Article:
AWA’s “Inside Fall Debuts” panel took a curious turn once writer Mark Russell took to the microphone to talk about his new horror satire comic Rumpus Room, a story in which a billionaire called Bob Schrunk kidnaps people and then has them take a vote on who dies as the days go by.

“Watching billionaires,” Russell stated, “is like watching the rise of a new species. Writing about them is like writing about a comet from the point of view of a dinosaur.” Try to find a better quote than that in this year’s New York Comic Con.

The panel took place on the opening day of the convention, and it featured AWA’s chief Creative Officer Axel Alonso, superstar artist Frank Cho, and master satirist Mark Russell. It was moderated by The Beat’s own Reviews Editor Zack Quaintance.


A fair bit of excitement ran through the panel early on as it was revealed that Cho’s Kickstarter campaign for Fight Girls — Deluxe Director’s Cut Edition has been a resounding success, surpassing the original pledge amount to fund the book by a wide margin while still being a few days away from closing. Cho took the opportunity to talk process, speaking to his great love of Ray Harryhausen monster designs and how, as much as he tries, his creatures always end up looking like the Claymation master’s own.

The Deluxe Edition of Fight Girls, Axel Alonso revealed, will feature new art and revised art for pages Cho felt were rushed due to deadlines.

And then came Mark Russell. Quaintance needed only to ask one question regarding the idea behind Rumpus Room for an entire discussion behind the makings of a true billionaire villain to take over. It was like a spotlight on billionaire villain creation. Russell described his comic, which is illustrated by Ramón Rosanas, as a look at the horror of democracy in action if it were entirely run by the obscenely wealthy (an idea that’s closer to reality than many would like to believe).

“It’s about looking at people with immense power and how they approach everything with indifference,” stated Russell, talking about the impetus behind Rumpus Room’s core concept. He added that exploring that meant coming up with a really despicable villain. He did that by making his evil billionaire, Bob, a man who outbids parents for their kids’ art, sees people with less purchasing power than him as expendable, and dresses up his goons in theme park mascot costumes because their fluffiness can protect their bodies while disturbing those he has captive.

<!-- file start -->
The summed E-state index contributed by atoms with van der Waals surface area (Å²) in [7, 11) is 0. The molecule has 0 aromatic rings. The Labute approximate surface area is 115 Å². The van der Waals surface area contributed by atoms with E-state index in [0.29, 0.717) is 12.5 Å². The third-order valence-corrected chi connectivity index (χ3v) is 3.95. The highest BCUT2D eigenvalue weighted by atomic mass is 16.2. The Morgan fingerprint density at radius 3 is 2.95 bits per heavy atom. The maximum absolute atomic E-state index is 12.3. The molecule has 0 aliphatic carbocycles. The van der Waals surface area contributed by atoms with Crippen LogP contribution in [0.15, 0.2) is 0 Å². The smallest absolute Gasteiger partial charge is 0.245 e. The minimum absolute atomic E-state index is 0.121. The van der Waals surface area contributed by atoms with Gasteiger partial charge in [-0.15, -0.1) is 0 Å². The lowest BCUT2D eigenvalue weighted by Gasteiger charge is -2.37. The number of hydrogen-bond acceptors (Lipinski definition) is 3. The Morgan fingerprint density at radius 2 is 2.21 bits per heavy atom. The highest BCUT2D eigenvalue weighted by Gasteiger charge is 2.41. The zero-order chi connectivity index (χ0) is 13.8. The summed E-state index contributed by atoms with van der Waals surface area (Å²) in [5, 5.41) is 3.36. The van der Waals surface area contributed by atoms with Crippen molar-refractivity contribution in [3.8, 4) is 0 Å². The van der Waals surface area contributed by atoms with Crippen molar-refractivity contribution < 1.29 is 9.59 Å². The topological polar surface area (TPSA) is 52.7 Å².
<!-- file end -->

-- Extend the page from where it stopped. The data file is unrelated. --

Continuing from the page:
Axel Alonso said that Bob Schrunk is “one of the best fucking villains ever. You love to hate him.”


One of the best parts of the panel was seeing Frank Cho become entirely consumed by Russell’s comics (Not All Robots included), asking questions about bad rich guys and their methods, admiring the comedy along the way. It was like Cho suddenly realized he was sitting next to a comics genius and so he needed to ask specific questions to get a good peek into Russell’s mind, all of which made Russell even more excited to explain his take on sinister billionaires. It opened the door to observations that figuratively undressed this type of character, extending the talk to the realm of forbidden knowledge: the importance of skin care for billionaires.

“Billionaires need to have great skin,” said Russell. “If you look ill as a wealthy guy, people will just start circling the wagons around you. It’s over.” It was an illuminating experience that also made perfect sense. Truth is, I will never be able to see anyone with more money than me the same way again. I have this panel to thank for that.

Alonso then revealed the Mark Russell-drawn variant covers for Rumpus Room, each one a different piece of kids’ art that Bob Schrunk has amassed in his collection. Alonso said, “Clearly, both Frank and Mark are self-taught artists.” One cover is titled “Reclining Ape.” Russell called it his Botticelli.

AWA’s “Inside Fall Debuts” panel offered knowledge we didn’t know we needed. That alone lent it incredible value. We all left the room smarter. Frank Cho in particular was taken by Russell’s work and is now, I’m sure, one of his biggest fans. It speaks volumes to the breadth and scope of AWA’s ambitions. It’ll settle for nothing less than great ideas that can coexist despite being from entirely different worlds. In other words, AWA is the place where Amazonian-like women warriors and satirical billionaires can come together and get along with one another.